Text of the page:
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January 04, 2019

Avoid these unhealthy menu items when you're out to eat

Healthy Eating Food

Content sponsored by IBC - Native (195x33)

Fried food - burger and fries unhealthy Dana Tentis/

For health fanatics and foodies alike, restaurant menus can be a minefield. Many of the dishes you might consider at a traditional restaurant, café, or fast food joint are far from healthy. With highly caloric add-ons like dressing and toppings, salads aren’t even necessarily a safe bet anymore.

To avoid ordering something you might later regret, it helps to be aware of the major ingredients and menu items that could pose a threat to your health and your waistline.

1. Say “no” to fried fare

As a basic rule of thumb, fried foods should generally be avoided if you’re trying to lose weight or improve your cardiovascular health. Everything from chicken to fish to cheese instantly takes on excess calories when fried in fatty oil. In addition, these foods are also typically coated in batter or flour before they are fried, adding yet another dose of fat and calories to the resulting dish.

Though they might seem harmless, these extra ingredients add up. For example, a 100-gram filet of cod contains 105 calories and one gram of fat when baked. When that same piece of fish is fried, however, it clocks in at 232 calories and a whopping 12 grams of fat. Even though foods like fish are considered to be heart healthy, when it comes to fried fare of any kind, it’s best to opt for the grilled or baked varieties instead.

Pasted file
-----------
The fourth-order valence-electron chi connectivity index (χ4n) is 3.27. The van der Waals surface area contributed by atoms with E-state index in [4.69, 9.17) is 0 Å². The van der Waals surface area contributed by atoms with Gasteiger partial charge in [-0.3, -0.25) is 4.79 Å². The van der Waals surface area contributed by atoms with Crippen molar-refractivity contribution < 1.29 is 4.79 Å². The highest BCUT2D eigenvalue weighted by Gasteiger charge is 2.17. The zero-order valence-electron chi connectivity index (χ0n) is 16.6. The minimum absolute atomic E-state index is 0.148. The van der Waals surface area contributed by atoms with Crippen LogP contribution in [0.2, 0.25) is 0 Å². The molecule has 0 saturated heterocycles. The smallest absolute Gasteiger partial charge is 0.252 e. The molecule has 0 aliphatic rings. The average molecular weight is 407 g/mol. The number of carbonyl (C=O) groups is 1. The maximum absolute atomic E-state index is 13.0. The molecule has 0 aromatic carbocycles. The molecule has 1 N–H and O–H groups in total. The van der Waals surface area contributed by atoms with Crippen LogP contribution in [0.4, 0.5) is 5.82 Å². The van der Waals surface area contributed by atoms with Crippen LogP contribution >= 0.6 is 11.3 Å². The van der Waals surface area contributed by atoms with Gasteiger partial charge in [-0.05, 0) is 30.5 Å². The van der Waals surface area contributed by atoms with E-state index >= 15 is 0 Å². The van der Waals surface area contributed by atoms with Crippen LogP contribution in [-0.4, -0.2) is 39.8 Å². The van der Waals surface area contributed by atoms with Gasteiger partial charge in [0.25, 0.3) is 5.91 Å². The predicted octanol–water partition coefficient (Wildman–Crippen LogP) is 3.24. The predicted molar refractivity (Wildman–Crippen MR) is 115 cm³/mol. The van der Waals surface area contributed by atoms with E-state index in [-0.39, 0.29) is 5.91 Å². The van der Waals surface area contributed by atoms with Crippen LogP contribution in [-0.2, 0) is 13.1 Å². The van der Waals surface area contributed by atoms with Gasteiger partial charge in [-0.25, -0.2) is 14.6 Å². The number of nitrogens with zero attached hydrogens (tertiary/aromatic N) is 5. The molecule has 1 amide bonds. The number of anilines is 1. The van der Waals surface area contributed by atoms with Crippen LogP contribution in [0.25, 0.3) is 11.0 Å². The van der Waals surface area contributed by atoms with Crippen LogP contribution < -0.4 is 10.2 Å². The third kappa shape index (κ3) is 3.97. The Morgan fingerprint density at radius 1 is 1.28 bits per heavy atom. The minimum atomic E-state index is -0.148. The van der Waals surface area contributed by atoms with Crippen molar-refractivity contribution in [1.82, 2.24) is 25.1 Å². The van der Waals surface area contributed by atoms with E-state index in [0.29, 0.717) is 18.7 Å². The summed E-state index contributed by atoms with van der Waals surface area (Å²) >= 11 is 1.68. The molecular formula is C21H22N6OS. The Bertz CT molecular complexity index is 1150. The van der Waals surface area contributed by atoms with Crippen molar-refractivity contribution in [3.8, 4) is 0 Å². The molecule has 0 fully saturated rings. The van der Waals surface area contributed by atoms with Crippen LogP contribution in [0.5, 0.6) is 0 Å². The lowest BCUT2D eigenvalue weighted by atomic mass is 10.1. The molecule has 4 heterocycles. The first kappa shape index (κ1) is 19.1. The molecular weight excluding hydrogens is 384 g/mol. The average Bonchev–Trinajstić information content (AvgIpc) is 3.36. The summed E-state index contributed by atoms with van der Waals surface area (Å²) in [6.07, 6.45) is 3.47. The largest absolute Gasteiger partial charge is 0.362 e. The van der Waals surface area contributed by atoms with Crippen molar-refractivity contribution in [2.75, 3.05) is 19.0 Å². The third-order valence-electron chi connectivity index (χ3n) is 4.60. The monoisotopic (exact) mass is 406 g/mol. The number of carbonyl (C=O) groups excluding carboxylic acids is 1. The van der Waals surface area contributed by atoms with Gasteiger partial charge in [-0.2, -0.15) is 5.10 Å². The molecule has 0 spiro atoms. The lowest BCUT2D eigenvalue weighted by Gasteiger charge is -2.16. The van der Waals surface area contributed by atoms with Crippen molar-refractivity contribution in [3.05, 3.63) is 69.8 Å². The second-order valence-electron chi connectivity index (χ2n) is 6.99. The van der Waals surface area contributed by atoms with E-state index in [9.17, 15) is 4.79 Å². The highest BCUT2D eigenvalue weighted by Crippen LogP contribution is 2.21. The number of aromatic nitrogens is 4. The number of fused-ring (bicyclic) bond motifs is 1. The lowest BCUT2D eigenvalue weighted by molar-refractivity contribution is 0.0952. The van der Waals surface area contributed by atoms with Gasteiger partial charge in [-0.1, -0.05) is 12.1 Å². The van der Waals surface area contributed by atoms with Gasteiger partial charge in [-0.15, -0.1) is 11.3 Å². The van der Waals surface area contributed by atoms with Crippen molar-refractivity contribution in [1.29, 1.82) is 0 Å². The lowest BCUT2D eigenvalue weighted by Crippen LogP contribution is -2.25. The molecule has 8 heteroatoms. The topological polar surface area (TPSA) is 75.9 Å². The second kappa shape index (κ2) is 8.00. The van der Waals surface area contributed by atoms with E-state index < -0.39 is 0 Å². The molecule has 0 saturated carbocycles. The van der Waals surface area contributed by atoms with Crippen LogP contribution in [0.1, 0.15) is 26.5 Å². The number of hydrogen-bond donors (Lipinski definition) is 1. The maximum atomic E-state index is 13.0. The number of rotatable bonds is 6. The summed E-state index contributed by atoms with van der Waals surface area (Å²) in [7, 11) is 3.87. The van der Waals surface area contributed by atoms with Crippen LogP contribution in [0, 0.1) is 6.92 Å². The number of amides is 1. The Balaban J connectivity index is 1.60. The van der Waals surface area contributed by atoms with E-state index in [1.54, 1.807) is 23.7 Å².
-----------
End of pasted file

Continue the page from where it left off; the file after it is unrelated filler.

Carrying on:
2. Over the top burgers

Hamburgers, especially when topped with cheese or bacon, have been known to have negative consequences for your health, including weight gain, elevated cholesterol levels, and an increased risk for heart disease, stroke, and kidney disease.

3. Over-sauced specials

Pasta dishes tend to be heavy on the fat and calories, especially if the sauce is cream-based. The combination of carbohydrates, fat, and sodium can send your blood pressure through the roof and increase your chances for obesity and diabetes. Skipping the daily pasta special is also a good idea if you seek a meal that contains only the freshest ingredients. In the restaurant world, today’s surplus ingredients that haven’t yet expired often find their way into tomorrow’s dinner special. Almost anything can be disguised with a good sauce, so be sure to order dishes that rely more on fresh ingredients, like local fruits and vegetables, and less on heavy, salt-laden sauces.

While splurging on a decadent meal every now and then won’t dramatically affect your health and well-being, it’s important to keep your nutrition a top priority. Consulting a trained dietician is a great way to uncover facts about food that you never knew, and can keep you on track to reach and maintain your health goals, whatever they may be.

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